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Annie Dillard

Annie Dillard (born April 30, 1945) is an American author, best known for her narrative prose in both fiction and non-fiction. She has published works of poetry, essays, prose, and literary criticism, as well as two novels and one memoir. Her 1974 work Pilgrim at Tinker Creek won the 1975 Pulitzer Prize for General Nonfiction. From 1980, Dillard taught for 21 years in the English department of Wesleyan University, in Middletown, Connecticut.



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Cape Cod

Cape Cod is a geographic cape extending into the Atlantic Ocean from the southeastern corner of mainland Massachusetts, in the northeastern United States. Its historic, maritime character and ample beaches attract heavy tourism during the summer months. As defined by the Cape Cod Commission's enabling legislation, Cape Cod is conterminous with Barnstable County, Massachusetts.[2] It extends from Provincetown in the northeast to Woods Hole in the southwest, and is bordered by Plymouth to the northwest. Since 1914, most of Cape Cod has been separated from the mainland by the Cape Cod Canal. The canal cuts 7 miles (11 km) roughly across the base of the peninsula, though small portions of the Cape Cod towns of Bourne and Sandwich lie on the mainland side of the canal. Two highway bridges cross the Cape Cod Canal: the Sagamore Bridge and the Bourne Bridge
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Gang Of Four
The Gang of Four (simplified Chinese: 四人帮; traditional Chinese: 四人幫; pinyin: Sì rén bāng) was a political faction composed of four Chinese Communist Party officials. They came to prominence during the Cultural Revolution (1966–76) and were later charged with a series of treasonous crimes. The gang's leading figure was Jiang Qing (Mao Zedong's last wife). The other members were Zhang Chunqiao, Yao Wenyuan, and Wang Hongwen.[1] The Gang of Four controlled the power organs of the Communist Party of China through the later stages of the Cultural Revolution,[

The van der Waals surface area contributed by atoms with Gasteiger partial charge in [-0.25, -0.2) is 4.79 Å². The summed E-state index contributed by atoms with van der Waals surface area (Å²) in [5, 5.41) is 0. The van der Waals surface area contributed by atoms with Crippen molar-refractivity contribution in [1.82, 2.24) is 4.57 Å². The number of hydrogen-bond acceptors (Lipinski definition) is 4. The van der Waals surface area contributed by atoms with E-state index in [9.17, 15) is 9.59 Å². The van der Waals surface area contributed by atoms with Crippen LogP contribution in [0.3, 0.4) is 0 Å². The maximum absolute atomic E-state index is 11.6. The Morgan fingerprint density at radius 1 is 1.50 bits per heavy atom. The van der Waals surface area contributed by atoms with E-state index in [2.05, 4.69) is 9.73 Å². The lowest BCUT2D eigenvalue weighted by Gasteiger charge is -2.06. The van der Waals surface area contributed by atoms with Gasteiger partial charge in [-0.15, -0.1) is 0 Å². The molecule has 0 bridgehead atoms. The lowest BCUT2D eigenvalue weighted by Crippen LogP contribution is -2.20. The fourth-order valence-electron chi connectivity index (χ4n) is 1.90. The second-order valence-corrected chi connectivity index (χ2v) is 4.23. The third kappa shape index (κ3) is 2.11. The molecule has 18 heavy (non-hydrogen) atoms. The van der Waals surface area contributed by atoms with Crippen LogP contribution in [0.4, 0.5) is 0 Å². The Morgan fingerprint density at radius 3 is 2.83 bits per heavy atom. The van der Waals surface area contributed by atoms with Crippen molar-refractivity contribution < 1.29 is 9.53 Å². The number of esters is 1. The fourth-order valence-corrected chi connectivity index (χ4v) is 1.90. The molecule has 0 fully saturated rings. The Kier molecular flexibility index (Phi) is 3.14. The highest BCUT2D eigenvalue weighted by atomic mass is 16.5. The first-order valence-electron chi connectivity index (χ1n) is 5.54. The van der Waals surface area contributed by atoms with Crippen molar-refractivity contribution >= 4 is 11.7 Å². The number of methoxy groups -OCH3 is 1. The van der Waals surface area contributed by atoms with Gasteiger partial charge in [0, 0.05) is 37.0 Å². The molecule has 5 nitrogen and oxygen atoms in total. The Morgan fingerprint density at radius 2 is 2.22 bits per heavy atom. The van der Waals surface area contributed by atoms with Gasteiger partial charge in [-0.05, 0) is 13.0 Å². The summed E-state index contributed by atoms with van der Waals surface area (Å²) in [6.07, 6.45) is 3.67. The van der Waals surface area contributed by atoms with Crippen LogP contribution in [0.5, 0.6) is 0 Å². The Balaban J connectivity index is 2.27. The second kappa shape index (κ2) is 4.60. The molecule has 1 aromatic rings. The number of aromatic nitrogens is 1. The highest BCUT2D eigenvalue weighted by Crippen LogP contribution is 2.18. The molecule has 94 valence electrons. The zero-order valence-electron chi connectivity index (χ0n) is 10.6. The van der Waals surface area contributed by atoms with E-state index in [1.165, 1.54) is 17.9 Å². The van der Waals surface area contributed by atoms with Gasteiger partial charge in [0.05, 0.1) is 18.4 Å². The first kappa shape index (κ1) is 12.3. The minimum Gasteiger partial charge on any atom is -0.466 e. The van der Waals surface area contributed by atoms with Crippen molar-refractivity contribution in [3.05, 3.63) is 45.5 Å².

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John Donne

John Donne (/dʌn/ DUN; 22 January 1572[1] – 31 March 1631) was an English poet, scholar, soldier and secretary born into a Catholic family, a remnant of the Catholic Revival, who reluctantly became a cleric in the Church of England.[3] He was Dean of St Paul's Cathedral in London (1621–1631).[2] He is considered the pre-eminent representative of the metaphysical poets. His poetical works are noted for their metaphorical and sensual style and include sonnets, love poems, religious poems, Latin translations, epigrams, elegies, songs, and satires
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Eudora Welty
Eudora Alice Welty (April 13, 1909 – July 23, 2001) was an American short story writer, novelist and photographer, who wrote about the American South. Her novel The Optimist's Daughter won the Pulitzer Prize in 1973. Welty received numerous awards, including the Presidential Medal of Freedom and the Order of the South. She was the first living author to have her works published by the Library of America. Her house in Jackson, Mississippi, has been designated as a National Historic Landmark and is open to the public as a house museum. Welty studied at the Mississippi State College for Women from 1925 to 1927, then transferred to the University of Wisconsin to complete her studies in English literature. At the suggestion of her father, she studied advertising at Columbia University
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The Boston Globe
The Boston Globe (sometimes abbreviated as The Globe) is an American daily newspaper founded and based in Boston, Massachusetts, since its creation by six Boston businessmen, led by merchant Eben Dyer Jordan, who jointly invested $150,000. The newspaper has won a total of 26 Pulitzer Prizes, and had a total paid circulation of about 136,000 in the year ending in August 2016.[2] The Boston Globe is the oldest and largest daily newspaper in Boston.[3] Founded in the late 19th century, the paper was mainly controlled by Irish Catholic interests before being sold to Charles H. Taylor and his family. After being privately held until 1973, it was sold to The New York Times in 1993 for $1.1 billion, making it one of the most expensive print purchases in U.S. history.[4] The newspaper was purchased in 2013 by Boston Red Sox and Liverpool F.C. owner John W
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